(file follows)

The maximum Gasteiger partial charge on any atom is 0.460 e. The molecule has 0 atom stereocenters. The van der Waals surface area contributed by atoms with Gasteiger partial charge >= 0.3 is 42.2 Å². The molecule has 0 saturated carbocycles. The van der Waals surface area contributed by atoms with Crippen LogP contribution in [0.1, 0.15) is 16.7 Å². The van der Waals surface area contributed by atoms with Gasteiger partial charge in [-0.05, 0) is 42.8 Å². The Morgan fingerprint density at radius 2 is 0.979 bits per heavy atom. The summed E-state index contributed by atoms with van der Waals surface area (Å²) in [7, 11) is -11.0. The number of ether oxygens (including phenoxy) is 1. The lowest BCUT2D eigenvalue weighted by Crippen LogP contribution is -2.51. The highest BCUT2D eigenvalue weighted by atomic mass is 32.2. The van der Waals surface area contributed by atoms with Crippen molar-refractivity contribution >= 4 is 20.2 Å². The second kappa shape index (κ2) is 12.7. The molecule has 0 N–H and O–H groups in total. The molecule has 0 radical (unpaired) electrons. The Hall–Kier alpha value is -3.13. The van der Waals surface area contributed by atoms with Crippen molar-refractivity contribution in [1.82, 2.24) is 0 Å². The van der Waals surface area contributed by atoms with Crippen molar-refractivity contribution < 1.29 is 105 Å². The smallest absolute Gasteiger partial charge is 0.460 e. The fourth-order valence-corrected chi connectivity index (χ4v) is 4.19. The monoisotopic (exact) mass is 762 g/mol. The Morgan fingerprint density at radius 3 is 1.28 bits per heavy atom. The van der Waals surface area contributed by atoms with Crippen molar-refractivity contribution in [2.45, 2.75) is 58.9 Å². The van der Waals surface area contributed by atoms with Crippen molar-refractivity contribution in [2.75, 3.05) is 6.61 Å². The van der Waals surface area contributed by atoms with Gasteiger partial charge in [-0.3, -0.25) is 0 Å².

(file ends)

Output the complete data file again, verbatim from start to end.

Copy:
The maximum Gasteiger partial charge on any atom is 0.460 e. The molecule has 0 atom stereocenters. The van der Waals surface area contributed by atoms with Gasteiger partial charge >= 0.3 is 42.2 Å². The molecule has 0 saturated carbocycles. The van der Waals surface area contributed by atoms with Crippen LogP contribution in [0.1, 0.15) is 16.7 Å². The van der Waals surface area contributed by atoms with Gasteiger partial charge in [-0.05, 0) is 42.8 Å². The Morgan fingerprint density at radius 2 is 0.979 bits per heavy atom. The summed E-state index contributed by atoms with van der Waals surface area (Å²) in [7, 11) is -11.0. The number of ether oxygens (including phenoxy) is 1. The lowest BCUT2D eigenvalue weighted by Crippen LogP contribution is -2.51. The highest BCUT2D eigenvalue weighted by atomic mass is 32.2. The van der Waals surface area contributed by atoms with Crippen molar-refractivity contribution >= 4 is 20.2 Å². The second kappa shape index (κ2) is 12.7. The molecule has 0 N–H and O–H groups in total. The molecule has 0 radical (unpaired) electrons. The Hall–Kier alpha value is -3.13. The van der Waals surface area contributed by atoms with Crippen molar-refractivity contribution in [1.82, 2.24) is 0 Å². The van der Waals surface area contributed by atoms with Crippen molar-refractivity contribution < 1.29 is 105 Å². The smallest absolute Gasteiger partial charge is 0.460 e. The fourth-order valence-corrected chi connectivity index (χ4v) is 4.19. The monoisotopic (exact) mass is 762 g/mol. The Morgan fingerprint density at radius 3 is 1.28 bits per heavy atom. The van der Waals surface area contributed by atoms with Crippen molar-refractivity contribution in [2.45, 2.75) is 58.9 Å². The van der Waals surface area contributed by atoms with Crippen molar-refractivity contribution in [2.75, 3.05) is 6.61 Å². The van der Waals surface area contributed by atoms with Gasteiger partial charge in [-0.3, -0.25) is 0 Å².